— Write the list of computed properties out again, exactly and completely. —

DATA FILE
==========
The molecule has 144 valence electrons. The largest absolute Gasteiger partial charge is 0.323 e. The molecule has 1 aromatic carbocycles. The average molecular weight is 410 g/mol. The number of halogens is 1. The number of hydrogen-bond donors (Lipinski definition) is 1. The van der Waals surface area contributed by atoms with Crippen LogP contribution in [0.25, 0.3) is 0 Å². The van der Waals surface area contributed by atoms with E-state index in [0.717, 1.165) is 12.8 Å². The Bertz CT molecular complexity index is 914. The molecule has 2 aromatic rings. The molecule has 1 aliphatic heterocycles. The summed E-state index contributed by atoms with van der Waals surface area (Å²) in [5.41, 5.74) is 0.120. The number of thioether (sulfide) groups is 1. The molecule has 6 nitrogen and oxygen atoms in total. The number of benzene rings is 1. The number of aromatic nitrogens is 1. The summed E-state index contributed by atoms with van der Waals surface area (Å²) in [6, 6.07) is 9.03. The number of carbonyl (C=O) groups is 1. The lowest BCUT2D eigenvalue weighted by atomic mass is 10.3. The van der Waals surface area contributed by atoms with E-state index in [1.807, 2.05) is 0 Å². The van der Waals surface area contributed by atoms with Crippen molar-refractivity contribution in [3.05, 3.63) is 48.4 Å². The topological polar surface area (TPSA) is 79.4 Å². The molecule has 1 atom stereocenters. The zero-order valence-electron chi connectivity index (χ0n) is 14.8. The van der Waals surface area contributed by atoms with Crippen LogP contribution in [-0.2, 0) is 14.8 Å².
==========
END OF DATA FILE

The molecule has 144 valence electrons. The largest absolute Gasteiger partial charge is 0.323 e. The molecule has 1 aromatic carbocycles. The average molecular weight is 410 g/mol. The number of halogens is 1. The number of hydrogen-bond donors (Lipinski definition) is 1. The van der Waals surface area contributed by atoms with Crippen LogP contribution in [0.25, 0.3) is 0 Å². The van der Waals surface area contributed by atoms with E-state index in [0.717, 1.165) is 12.8 Å². The Bertz CT molecular complexity index is 914. The molecule has 2 aromatic rings. The molecule has 1 aliphatic heterocycles. The summed E-state index contributed by atoms with van der Waals surface area (Å²) in [5.41, 5.74) is 0.120. The number of thioether (sulfide) groups is 1. The molecule has 6 nitrogen and oxygen atoms in total. The number of benzene rings is 1. The number of aromatic nitrogens is 1. The summed E-state index contributed by atoms with van der Waals surface area (Å²) in [6, 6.07) is 9.03. The number of carbonyl (C=O) groups is 1. The lowest BCUT2D eigenvalue weighted by atomic mass is 10.3. The van der Waals surface area contributed by atoms with E-state index in [1.807, 2.05) is 0 Å². The van der Waals surface area contributed by atoms with Crippen molar-refractivity contribution in [3.05, 3.63) is 48.4 Å². The topological polar surface area (TPSA) is 79.4 Å². The molecule has 1 atom stereocenters. The zero-order valence-electron chi connectivity index (χ0n) is 14.8. The van der Waals surface area contributed by atoms with Crippen LogP contribution in [-0.2, 0) is 14.8 Å².